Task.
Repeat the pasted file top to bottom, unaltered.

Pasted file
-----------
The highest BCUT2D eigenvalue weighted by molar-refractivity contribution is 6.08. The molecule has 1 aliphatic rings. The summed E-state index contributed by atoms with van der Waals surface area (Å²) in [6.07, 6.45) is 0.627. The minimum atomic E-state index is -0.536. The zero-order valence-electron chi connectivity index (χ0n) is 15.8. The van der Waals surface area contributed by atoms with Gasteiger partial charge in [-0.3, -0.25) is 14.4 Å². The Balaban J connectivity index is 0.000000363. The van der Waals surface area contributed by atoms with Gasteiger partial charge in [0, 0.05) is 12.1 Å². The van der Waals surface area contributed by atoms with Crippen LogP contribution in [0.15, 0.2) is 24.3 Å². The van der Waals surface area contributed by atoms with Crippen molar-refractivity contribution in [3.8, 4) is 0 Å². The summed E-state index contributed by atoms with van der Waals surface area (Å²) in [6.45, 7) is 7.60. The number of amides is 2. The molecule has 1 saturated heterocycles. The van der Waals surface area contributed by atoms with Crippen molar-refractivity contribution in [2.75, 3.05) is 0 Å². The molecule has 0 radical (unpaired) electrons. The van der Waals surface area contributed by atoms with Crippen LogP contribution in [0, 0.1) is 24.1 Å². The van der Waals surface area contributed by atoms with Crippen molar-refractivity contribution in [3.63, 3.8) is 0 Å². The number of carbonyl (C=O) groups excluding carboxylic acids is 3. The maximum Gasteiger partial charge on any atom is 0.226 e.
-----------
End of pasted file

The highest BCUT2D eigenvalue weighted by molar-refractivity contribution is 6.08. The molecule has 1 aliphatic rings. The summed E-state index contributed by atoms with van der Waals surface area (Å²) in [6.07, 6.45) is 0.627. The minimum atomic E-state index is -0.536. The zero-order valence-electron chi connectivity index (χ0n) is 15.8. The van der Waals surface area contributed by atoms with Gasteiger partial charge in [-0.3, -0.25) is 14.4 Å². The Balaban J connectivity index is 0.000000363. The van der Waals surface area contributed by atoms with Gasteiger partial charge in [0, 0.05) is 12.1 Å². The van der Waals surface area contributed by atoms with Crippen LogP contribution in [0.15, 0.2) is 24.3 Å². The van der Waals surface area contributed by atoms with Crippen molar-refractivity contribution in [3.8, 4) is 0 Å². The summed E-state index contributed by atoms with van der Waals surface area (Å²) in [6.45, 7) is 7.60. The number of amides is 2. The molecule has 1 saturated heterocycles. The van der Waals surface area contributed by atoms with Crippen molar-refractivity contribution in [2.75, 3.05) is 0 Å². The molecule has 0 radical (unpaired) electrons. The van der Waals surface area contributed by atoms with Crippen LogP contribution in [0, 0.1) is 24.1 Å². The van der Waals surface area contributed by atoms with Crippen molar-refractivity contribution in [3.63, 3.8) is 0 Å². The number of carbonyl (C=O) groups excluding carboxylic acids is 3. The maximum Gasteiger partial charge on any atom is 0.226 e.